Last result with the proof, I promise.

$$\underline{\boldsymbol{\text{result 2: }}}$$

Suppose $$f:[a,+\infty)\times [c,d]$$ is continuous and that the following statements are true:

1. $$\exists y\in [c,d]$$ s. t. the improper integral $$\int_a^\infty f(x,y)dx$$ converges
2. $$\partial_2f(x,y)$$ exists and is continuous on $$[a,+\infty)\times [c,d]$$
3. $$\int_a^\infty\partial_2f(x,y)dx$$ converges uniformly on $$[c,d].$$

Then, the improper integral $$\int_a^\infty f(x,y)dx$$ exists and converges uniformly on $$[c,d],$$ and the function $$F(y):=\int_a^\infty f(x,y)dx$$ is differentiable on $$[c,d]$$ and $$\color{purple}{F'(y)=\int_a^\infty\partial_2 f(x,y)dx}\forall y\in [c,d].$$

$$\boldsymbol{\text{ proof: }}$$

Suppose that $$\int_a^\infty f(x,y_0)dx$$ converges. Apart from that, we also know that $$\forall b>a$$ and $$\forall y\in [c,d]$$ the integral $$\int_a^b f(x,y)dx.$$

Because of $$2,\forall\varepsilon>0,\exists a_0$$ s. t. $$a_0 and at the same time $$\left|\int_b^g f(x,y_0)dx\right|<\varepsilon.$$

\begin{aligned}\left|\int_b^g(f(x,y)-f(x,y_0))dx\right|&=\left|\int_b^g\int_{y_0}^y\partial_2f(x,t)dtdx\right|\\&=\left|\int_{y_0}^y\int_b^g\partial_2f(x,t)dxdt\right|\\&\le\int_{y_0}^y\left|\int_b^g\partial_2f(x,t)dx\right|dt\\&\le (d-c)\varepsilon,\end{aligned} whenever $$a_0

\begin{aligned}\implies\left|\int_b^gf(x,y)dx\right|&\le\left|\int_b^g(f(x,y)-f(x,y_0))dx\right|+\left|\int_b^g f(x,y_0)dx\right|\\&\le(d-c)\varepsilon+\varepsilon\\&=(1+d-c)\varepsilon,\forall y\in [c,d]\end{aligned} it follows that $$\int_a^\infty f(x,y)dx$$ exists and converges uniformly on $$[c,d].$$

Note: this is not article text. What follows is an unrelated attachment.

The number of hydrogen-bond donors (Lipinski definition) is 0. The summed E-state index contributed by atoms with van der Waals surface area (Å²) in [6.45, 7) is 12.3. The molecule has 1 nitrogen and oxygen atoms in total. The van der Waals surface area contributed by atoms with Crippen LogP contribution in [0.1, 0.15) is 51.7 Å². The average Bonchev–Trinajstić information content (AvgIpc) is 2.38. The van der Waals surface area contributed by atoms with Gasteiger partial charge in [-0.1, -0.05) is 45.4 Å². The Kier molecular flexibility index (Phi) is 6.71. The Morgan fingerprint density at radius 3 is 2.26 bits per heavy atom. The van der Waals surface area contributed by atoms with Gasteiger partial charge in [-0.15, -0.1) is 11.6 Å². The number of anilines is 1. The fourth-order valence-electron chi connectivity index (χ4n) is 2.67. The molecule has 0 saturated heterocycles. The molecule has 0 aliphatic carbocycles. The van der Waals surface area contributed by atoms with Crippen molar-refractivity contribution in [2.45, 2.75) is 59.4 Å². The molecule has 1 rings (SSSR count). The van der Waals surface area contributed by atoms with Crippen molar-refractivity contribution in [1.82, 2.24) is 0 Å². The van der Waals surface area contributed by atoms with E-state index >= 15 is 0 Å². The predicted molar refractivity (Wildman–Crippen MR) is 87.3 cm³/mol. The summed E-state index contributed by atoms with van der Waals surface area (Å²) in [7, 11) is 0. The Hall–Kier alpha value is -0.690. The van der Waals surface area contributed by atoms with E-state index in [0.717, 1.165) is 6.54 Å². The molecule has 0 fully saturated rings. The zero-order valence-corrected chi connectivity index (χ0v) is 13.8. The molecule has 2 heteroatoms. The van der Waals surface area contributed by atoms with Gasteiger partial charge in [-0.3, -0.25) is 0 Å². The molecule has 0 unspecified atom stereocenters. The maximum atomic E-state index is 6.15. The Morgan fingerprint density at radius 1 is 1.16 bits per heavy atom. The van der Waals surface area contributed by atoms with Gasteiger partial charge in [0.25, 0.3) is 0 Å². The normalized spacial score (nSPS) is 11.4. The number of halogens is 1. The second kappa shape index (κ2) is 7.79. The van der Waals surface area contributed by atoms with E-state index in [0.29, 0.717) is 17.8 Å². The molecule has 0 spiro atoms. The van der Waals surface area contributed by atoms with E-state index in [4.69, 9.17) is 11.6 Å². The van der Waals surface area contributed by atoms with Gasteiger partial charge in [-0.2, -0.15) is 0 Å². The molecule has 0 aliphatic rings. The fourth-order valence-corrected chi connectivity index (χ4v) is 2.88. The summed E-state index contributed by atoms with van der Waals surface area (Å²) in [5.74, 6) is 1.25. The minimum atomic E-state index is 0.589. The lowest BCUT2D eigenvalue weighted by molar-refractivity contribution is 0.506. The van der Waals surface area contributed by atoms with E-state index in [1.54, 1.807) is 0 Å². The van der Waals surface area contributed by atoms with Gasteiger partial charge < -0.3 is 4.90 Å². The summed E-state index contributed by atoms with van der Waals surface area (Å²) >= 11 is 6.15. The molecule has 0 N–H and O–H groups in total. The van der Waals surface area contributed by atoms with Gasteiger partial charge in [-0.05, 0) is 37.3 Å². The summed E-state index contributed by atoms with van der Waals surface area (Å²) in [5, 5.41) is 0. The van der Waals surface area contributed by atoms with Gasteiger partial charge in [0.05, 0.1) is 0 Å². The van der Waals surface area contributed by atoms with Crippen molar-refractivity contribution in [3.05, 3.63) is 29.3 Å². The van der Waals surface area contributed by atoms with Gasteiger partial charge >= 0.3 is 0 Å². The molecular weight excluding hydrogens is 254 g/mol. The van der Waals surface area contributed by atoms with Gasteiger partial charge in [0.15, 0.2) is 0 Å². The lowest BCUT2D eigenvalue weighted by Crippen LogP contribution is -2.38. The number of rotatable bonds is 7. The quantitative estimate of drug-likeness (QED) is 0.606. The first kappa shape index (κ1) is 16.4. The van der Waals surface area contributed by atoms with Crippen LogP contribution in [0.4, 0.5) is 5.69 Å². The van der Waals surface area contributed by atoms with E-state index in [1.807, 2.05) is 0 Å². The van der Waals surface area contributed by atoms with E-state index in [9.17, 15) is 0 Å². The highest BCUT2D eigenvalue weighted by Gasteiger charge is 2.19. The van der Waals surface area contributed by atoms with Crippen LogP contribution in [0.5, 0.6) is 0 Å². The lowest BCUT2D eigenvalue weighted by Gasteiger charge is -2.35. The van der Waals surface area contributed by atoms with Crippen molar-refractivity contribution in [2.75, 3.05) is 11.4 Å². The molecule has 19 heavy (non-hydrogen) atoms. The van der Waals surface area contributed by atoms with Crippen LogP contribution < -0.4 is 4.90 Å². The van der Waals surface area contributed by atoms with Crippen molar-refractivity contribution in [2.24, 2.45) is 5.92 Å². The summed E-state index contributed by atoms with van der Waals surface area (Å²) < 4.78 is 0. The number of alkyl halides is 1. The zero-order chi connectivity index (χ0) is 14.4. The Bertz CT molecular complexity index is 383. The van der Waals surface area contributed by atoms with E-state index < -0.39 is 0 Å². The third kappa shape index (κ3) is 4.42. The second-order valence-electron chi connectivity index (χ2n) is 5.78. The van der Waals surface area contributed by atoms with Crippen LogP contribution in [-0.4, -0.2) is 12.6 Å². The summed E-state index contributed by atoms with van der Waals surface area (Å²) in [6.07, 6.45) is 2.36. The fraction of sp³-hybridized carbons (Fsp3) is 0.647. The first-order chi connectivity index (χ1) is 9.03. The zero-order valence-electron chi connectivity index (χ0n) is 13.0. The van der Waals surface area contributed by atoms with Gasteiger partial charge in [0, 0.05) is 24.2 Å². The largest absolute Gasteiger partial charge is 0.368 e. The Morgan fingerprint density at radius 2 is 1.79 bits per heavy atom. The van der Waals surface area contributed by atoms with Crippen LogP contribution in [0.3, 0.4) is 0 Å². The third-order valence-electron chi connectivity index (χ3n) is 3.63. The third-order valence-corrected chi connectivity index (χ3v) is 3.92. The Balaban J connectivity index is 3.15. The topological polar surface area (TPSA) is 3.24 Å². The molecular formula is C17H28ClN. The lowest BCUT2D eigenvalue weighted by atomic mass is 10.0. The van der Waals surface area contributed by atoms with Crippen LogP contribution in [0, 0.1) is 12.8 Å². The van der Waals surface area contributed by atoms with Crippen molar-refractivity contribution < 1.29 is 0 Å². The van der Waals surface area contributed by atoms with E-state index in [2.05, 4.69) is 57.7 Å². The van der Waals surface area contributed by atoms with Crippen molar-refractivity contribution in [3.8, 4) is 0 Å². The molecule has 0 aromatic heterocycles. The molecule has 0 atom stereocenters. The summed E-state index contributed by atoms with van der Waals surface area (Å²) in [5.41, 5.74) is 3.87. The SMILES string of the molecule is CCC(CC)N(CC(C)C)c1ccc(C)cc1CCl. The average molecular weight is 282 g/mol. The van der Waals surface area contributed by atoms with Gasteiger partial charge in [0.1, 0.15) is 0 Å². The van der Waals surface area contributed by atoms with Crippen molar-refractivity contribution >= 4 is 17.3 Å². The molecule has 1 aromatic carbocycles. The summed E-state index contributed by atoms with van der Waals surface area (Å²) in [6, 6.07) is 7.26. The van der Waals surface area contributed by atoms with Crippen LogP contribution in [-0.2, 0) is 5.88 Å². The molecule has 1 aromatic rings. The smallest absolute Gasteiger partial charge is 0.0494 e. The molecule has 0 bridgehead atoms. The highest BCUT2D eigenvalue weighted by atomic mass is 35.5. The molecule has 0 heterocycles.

Now, let's define a function $$\color{purple}{G(y):=\int_a^\infty\partial_2f(x,y)dx}.$$ Then $$G$$ is continuous (a result proven in the script priorly). It remains to notice that $$\int_c^ydt\int_a^\infty\partial_2f(x,t)dx=\int_a^\infty dx\int_c^y\partial_2f(x,t)dt.$$

In all the results, we used the fact the set was unbounded. In old materials, I've come across the following task:

Prove that the  function $$F(a)=\int_0^{1/a}\frac{e^{ax}-1}xdx$$ is constant.

I might be wrong, but I tried to use the substitution $$x=\frac1t$$ in order to get to an unbounded interval and then use the results above. This got a bit messy, so I was wondering if it makes sense to even consider the $$\boldsymbol{\text{ result 2}}$$ and write something as $$F'(a)=\int_0^{1/a}\partial_2 f(x,a)dx.$$ I'm primarily interested in justification for that.

I apologize for the length of my post and thank you for reading in advance!

• If I understand you correctly, you want to differentiate w.r.t $a$. Notice that $\int_0^{a+h}f(x,a+h)dx -\int_0^{a}f(x,a) = \left( \int_0^a f(x,a+h)dx - \int_0^{a}f(x,a) \right) + \int_a^{a+h}f(x,a+h)$. Next consider that if $f$ is continuous in a neighbourhood of $(a,a)$ then $(1/h)\int_a^{a+h}f(x,a+h)dx \approx f(a,a)$ using uniform continuity. So under mild conditions, you only really need to be worried about the term in the parentheses. Apr 12, 2022 at 0:36
• @MarkoKarbevski, thank you for the comment. It makes sense. (: Apr 12, 2022 at 5:12

$$\int_0^\frac{1}{a} \frac{e^{ax}-1}{x}\:dx \xrightarrow{u = ax} \int_0^1 \frac{e^u-1}{u}\:du$$
which has no $$a$$ dependence at all.